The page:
Service Sector Dominates Today’s Economy
When I Google “what is hot in business today,” it reminds me that things have changed a lot over the last few decades.
The search shows articles and lists on topics ranging from hot new business ideas, the most profitable small businesses, which businesses are booming, etc. What strikes me is the overwhelming dominance of services.
These booming new businesses usually have no tangible product to sell. They are not involved in extraction or manufacturing. They’re selling services, and often they do not depend on significant assets—sometimes they don’t even need a public-facing space of any kind.
When we hear “service industry” we often think of jobs generally regarded as low-education, low-reward positions such as wait staff, hotel maids, janitors, fast-food workers.
What we’re really talking about, though, is the “service sector” which includes those workers, plus finance, real estate, health care, accounting, sales and marketing, technology, management, quality, product and service delivery, human resources, finance and product development.
Why Have Services Outrun Goods?
Why the jump in the service sector in today’s economy?
“Changing demand for new products and services, technological advancements and international trade all have led to a current economy that looks different from decades ago,” according to an in-depth article by The Federal Reserve Bank of Kansas City titled The Growing Importance of the Services Sector. While their detailed analysis follows trends in the Rocky Mountain States, some statistics stand out, such as the fact that in 1920, 55% of US workers were employed in goods-producing industries compared to 15% today.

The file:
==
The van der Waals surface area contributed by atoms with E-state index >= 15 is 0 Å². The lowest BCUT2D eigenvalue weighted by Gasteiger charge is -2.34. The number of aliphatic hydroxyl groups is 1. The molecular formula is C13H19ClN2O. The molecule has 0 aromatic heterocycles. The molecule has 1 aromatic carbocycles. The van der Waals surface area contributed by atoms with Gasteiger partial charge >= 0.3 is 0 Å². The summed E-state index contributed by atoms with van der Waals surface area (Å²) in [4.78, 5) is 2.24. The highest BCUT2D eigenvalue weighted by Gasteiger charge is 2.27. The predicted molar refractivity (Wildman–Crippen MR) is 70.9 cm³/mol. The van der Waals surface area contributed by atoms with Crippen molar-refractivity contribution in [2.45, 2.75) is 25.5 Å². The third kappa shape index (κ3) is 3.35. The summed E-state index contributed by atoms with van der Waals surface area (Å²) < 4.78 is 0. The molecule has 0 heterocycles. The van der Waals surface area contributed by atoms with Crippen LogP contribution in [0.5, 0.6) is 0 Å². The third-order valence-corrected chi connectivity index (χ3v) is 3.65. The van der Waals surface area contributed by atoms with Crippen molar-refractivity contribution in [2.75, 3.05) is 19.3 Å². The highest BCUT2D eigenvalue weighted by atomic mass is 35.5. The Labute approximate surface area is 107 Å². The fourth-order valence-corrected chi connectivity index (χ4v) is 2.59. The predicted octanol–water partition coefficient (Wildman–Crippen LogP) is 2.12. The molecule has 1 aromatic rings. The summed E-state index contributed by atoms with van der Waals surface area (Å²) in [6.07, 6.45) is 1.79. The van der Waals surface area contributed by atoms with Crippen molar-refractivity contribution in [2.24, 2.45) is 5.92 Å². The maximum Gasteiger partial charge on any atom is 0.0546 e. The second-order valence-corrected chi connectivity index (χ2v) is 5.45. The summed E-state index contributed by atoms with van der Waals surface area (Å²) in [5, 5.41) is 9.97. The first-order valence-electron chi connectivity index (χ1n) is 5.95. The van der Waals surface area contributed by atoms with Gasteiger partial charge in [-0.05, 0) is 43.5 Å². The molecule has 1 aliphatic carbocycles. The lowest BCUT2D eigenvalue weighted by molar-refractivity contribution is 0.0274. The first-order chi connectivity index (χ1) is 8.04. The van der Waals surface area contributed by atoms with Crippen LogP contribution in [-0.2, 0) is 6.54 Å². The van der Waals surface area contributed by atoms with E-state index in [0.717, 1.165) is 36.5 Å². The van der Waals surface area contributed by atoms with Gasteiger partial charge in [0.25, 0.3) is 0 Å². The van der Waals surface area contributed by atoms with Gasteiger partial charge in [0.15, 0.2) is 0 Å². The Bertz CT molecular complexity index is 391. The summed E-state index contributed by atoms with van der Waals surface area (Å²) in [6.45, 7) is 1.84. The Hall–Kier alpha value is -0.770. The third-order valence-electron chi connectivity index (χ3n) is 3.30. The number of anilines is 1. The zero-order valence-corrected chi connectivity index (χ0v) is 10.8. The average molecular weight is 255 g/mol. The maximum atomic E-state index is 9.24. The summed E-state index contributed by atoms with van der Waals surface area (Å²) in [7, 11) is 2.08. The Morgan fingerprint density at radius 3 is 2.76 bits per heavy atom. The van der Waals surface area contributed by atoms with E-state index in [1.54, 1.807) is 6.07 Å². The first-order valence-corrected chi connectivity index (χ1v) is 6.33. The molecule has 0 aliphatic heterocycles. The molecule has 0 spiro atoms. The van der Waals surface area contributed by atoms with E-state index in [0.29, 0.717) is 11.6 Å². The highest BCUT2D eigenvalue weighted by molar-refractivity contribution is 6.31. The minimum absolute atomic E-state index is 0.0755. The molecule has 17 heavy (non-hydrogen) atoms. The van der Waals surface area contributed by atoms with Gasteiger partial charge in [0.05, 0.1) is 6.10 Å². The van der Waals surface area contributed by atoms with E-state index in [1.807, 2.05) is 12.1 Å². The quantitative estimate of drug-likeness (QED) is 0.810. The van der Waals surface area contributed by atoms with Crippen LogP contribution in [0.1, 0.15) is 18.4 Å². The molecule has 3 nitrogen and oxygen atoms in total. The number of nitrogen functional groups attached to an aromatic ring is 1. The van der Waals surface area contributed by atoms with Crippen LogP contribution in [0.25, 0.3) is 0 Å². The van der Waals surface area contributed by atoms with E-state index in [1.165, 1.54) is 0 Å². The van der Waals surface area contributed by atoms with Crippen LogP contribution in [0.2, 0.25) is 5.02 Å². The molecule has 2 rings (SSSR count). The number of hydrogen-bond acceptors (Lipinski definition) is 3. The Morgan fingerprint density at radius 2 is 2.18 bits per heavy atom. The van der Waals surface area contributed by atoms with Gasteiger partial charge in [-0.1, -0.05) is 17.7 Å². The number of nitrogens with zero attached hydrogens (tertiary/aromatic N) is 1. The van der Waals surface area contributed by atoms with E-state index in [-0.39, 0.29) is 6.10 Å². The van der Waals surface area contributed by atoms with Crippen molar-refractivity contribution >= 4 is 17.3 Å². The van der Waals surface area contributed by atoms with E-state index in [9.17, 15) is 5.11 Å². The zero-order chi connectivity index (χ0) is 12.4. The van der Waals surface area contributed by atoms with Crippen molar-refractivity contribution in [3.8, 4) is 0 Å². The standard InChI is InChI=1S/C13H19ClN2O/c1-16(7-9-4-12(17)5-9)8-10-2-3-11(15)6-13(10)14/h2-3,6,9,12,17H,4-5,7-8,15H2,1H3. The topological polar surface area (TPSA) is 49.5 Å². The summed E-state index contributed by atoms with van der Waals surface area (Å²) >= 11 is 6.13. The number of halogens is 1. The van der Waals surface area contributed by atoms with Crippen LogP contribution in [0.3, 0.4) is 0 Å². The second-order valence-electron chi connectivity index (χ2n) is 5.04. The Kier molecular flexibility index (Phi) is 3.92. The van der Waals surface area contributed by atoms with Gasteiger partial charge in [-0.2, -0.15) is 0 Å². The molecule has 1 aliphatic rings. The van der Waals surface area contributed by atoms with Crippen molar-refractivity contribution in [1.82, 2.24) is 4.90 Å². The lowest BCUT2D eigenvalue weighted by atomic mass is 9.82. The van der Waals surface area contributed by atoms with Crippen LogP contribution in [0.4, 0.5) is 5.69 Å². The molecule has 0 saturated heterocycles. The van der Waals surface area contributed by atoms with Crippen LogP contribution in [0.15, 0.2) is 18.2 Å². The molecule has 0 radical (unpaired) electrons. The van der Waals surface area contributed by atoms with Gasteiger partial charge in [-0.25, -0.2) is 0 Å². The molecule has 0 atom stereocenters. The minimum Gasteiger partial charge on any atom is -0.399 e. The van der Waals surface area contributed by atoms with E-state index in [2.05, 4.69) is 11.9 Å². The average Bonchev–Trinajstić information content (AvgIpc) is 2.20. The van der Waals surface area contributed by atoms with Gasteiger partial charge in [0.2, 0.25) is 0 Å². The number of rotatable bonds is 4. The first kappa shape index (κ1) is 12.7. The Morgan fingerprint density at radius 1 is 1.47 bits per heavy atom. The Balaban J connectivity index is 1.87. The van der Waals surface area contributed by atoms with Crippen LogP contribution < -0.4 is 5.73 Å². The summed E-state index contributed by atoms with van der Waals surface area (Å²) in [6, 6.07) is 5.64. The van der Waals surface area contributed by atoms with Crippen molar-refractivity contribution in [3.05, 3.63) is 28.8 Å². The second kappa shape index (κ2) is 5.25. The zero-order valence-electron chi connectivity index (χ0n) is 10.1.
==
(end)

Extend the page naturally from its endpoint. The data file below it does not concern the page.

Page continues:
It’s interesting to note that these statistics are true despite the shorter lifespan of so many of the goods people purchase today. Our great-grandparents kept clothes, cars and furniture longer than we do, and most of us agree that a toaster built in 1950 lasted longer than one built today. There’s no question that today’s laptop, while far more expensive than a typewriter, doesn’t last nearly as long. In fact, these statistics could support the suspicion that manufacturers engage in some “planned obsolescence” to keep consumers buying.
Technology has also eliminated a lot of jobs in certain goods-based services such as farming, manufacturing, logging, and mining. For example, swaths of Midwest farmland which once supported hundreds of families are now supporting enormous agricultural enterprises, which grow single crops and are highly automated.
In any case, the high overhead cost for goods-based businesses — and the low cost of importing — are doubtless big reasons for the fact that service businesses top the lists of “best small business ideas” today.
Lists from Entrepreneur (75 Ideas for Businesses You Can Launch for Cheap or Free), Small Business Trends (50 Small Business Ideas for Beginners) and The Street (24 Ideas for Your Next Small Business in 2019) cite businesses almost exclusively in the service sector.
Era of the Entrepreneur
America has always glorified the entrepreneur, and this trend suggests that opportunity is ripe for launching a small service-oriented business. For those that can embrace the risk, and have the resources to handle such incidental expenses as covering their own health insurance, there have never been more options.